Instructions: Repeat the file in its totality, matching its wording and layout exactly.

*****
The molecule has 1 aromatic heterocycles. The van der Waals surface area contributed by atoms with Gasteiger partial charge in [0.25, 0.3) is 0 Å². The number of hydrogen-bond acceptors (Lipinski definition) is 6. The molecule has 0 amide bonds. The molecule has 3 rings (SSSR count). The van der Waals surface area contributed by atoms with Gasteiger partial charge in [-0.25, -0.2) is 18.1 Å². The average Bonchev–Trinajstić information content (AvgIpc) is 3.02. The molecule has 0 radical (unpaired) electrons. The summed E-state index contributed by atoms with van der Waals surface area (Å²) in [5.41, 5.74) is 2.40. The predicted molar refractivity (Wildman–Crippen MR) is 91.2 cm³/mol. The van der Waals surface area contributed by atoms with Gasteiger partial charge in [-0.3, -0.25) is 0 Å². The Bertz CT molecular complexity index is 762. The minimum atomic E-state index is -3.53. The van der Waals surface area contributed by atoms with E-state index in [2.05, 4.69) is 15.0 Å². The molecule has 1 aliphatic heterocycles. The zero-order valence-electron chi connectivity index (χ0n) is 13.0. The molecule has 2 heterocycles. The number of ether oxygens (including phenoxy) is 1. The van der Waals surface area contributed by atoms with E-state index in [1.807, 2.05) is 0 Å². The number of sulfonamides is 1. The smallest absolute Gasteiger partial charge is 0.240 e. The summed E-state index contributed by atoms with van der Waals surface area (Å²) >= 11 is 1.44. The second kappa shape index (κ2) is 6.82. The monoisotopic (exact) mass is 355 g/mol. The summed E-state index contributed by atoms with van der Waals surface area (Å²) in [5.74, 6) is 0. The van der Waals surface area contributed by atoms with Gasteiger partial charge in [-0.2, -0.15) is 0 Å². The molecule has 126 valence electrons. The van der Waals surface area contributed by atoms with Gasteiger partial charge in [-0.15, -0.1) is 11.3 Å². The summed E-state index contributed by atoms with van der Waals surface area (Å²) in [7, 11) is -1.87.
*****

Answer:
The molecule has 1 aromatic heterocycles. The van der Waals surface area contributed by atoms with Gasteiger partial charge in [0.25, 0.3) is 0 Å². The number of hydrogen-bond acceptors (Lipinski definition) is 6. The molecule has 0 amide bonds. The molecule has 3 rings (SSSR count). The van der Waals surface area contributed by atoms with Gasteiger partial charge in [-0.25, -0.2) is 18.1 Å². The average Bonchev–Trinajstić information content (AvgIpc) is 3.02. The molecule has 0 radical (unpaired) electrons. The summed E-state index contributed by atoms with van der Waals surface area (Å²) in [5.41, 5.74) is 2.40. The predicted molar refractivity (Wildman–Crippen MR) is 91.2 cm³/mol. The van der Waals surface area contributed by atoms with Gasteiger partial charge in [-0.3, -0.25) is 0 Å². The Bertz CT molecular complexity index is 762. The minimum atomic E-state index is -3.53. The van der Waals surface area contributed by atoms with E-state index in [2.05, 4.69) is 15.0 Å². The molecule has 1 aliphatic heterocycles. The zero-order valence-electron chi connectivity index (χ0n) is 13.0. The molecule has 2 heterocycles. The number of ether oxygens (including phenoxy) is 1. The van der Waals surface area contributed by atoms with E-state index in [1.807, 2.05) is 0 Å². The number of sulfonamides is 1. The smallest absolute Gasteiger partial charge is 0.240 e. The summed E-state index contributed by atoms with van der Waals surface area (Å²) >= 11 is 1.44. The second kappa shape index (κ2) is 6.82. The monoisotopic (exact) mass is 355 g/mol. The summed E-state index contributed by atoms with van der Waals surface area (Å²) in [5.74, 6) is 0. The van der Waals surface area contributed by atoms with Gasteiger partial charge in [-0.2, -0.15) is 0 Å². The molecule has 126 valence electrons. The van der Waals surface area contributed by atoms with Gasteiger partial charge in [-0.15, -0.1) is 11.3 Å². The summed E-state index contributed by atoms with van der Waals surface area (Å²) in [7, 11) is -1.87.